“Each one should use whatever spiritual gift he has received to serve others, faithfully administering God’s grace in its various forms. If anyone speaks, he should do it as one speaking the very words of God. If anyone serves, he should do it with the strength God provides, so that in all things God may be praised through Jesus Christ. To him be the glory and the power for ever and ever. Amen” (1 Peter 4:10–11).
Like most churches, ours has a large team of volunteers. We have members who have volunteered to work in the nursery, to clean our building, to keep the grounds mowed, to operate the sound system, to make our tape recordings, to answer incoming phone calls, to teach our classes, to serve as Deacons, Elders and Trustees, to mention but a few. Without these “volunteers” our church could not carry out her ministry.
Yet, when we look into the Word of God, it never speaks of volunteers. It speaks of those who freely serve and who recognize they have a joyful obligation to serve others in whatever manner they are capable (or gifted). In the New Testament the four basic passages dealing with the believers’ use of their gifts are Romans 12, 1 Corinthians 12, Ephesians 4 and 1 Peter 4. In these passages we learn that Christ has sovereignly distributed His gifts to His church through her various members and that they are responsible to use these gifts (interests, talents, training, resources, opportunities) to faithfully serve others.
Nowhere in Scripture do we have the slightest hint that God’s people are to volunteer. Rather, the Scriptures indicate that the use of our gifts should be considered a joyful responsibility. It is for that reason that I do not like the term volunteer when thinking of God’s people serving the body of Christ. The term volunteer may give a believer the idea that he has an option whether or not he is willing to serve in a certain capacity and that if he chooses to serve in that capacity, he is going beyond his actual responsibility (he is “volunteering”)—and therefore has done something meritorious.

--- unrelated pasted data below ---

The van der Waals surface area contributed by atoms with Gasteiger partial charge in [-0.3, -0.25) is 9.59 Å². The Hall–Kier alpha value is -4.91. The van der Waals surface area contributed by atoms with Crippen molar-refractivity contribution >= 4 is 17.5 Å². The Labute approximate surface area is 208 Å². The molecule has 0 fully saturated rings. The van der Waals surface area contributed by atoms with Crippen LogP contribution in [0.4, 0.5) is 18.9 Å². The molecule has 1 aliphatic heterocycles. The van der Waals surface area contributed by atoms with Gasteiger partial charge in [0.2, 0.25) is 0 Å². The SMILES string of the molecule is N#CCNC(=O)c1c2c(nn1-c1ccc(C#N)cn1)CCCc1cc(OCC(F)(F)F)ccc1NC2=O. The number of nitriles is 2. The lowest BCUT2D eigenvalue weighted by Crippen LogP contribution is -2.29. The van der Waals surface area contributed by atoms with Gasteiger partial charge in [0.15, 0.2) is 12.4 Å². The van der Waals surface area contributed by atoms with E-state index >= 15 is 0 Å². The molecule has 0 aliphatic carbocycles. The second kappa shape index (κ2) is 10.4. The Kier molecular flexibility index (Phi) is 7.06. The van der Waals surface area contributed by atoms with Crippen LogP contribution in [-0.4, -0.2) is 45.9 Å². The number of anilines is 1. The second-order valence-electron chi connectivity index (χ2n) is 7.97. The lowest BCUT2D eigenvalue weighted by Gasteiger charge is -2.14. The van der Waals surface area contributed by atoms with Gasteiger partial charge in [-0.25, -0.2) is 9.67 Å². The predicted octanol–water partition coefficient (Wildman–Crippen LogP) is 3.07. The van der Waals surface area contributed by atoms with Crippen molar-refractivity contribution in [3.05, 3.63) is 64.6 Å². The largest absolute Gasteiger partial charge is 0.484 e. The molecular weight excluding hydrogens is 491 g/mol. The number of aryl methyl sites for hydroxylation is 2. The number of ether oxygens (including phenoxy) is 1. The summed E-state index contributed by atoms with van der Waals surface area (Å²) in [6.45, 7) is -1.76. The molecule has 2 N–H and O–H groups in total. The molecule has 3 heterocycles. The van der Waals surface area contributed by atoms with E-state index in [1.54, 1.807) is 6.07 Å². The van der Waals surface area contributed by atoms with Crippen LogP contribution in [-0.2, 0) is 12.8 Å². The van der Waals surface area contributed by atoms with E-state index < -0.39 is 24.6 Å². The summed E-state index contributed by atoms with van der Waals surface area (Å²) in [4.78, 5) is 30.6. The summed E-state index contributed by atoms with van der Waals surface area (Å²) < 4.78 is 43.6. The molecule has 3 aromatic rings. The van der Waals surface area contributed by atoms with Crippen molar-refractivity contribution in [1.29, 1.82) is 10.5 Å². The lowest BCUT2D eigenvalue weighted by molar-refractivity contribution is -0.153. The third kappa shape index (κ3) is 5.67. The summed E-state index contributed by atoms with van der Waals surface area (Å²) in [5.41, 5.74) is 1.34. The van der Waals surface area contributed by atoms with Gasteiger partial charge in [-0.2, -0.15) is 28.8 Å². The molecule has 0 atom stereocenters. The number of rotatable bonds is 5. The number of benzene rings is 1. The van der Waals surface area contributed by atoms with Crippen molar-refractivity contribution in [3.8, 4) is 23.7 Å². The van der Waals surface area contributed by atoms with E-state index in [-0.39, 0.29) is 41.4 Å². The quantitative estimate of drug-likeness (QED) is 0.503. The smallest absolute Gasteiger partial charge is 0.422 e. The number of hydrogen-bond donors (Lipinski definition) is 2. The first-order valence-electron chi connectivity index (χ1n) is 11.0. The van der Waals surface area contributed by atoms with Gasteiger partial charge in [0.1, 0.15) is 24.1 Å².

Instead, God’s Word tells me clearly that if I have been gifted in a certain area I have no alternative but to use that gift, serving with the strength God gives me, for the good of others. Such service should be performed joyfully, thanking God for giving me the opportunity to serve His body.
Our responsibility is to learn what our gifts are and to use them to the fullest. Our gifts do not have to be perfected in order to serve. That is a mistake made or excuse used by many, which keeps them from serving. Opportunity and need will help determine when our gifts should be exercised. Our abilities to serve in a certain area will surely increase with experience as we exercise our gifts. If we wait until we think were are fully qualified, we may never use that with which God has gifted us.
There are, obviously, believers who are trying to serve in areas in which they are not gifted, or not sufficiently trained or qualified. This is where we need the honest counsel of the church leadership and membership. If I do not have the gift of teaching, I would be wrong to insist that I serve in that capacity. If my voice and mannerisms are unsuitable for the church receptionist, I should instead look for other areas in which help is needed. Thankfully, God has not gifted us all in the same way. Yet, he has placed on all of us the responsibility to serve in the areas for which we are most capable, not as volunteers, but as His children, joyfully accepting the responsibility to serve our brothers and sisters in Christ.
This article is an excerpt from Curtis Thomas’ book – Life in the Body of Christ: Privileges and Responsibilities in the Local Church. A new hardcover edition is now available for order for $24.98 at press.founders.org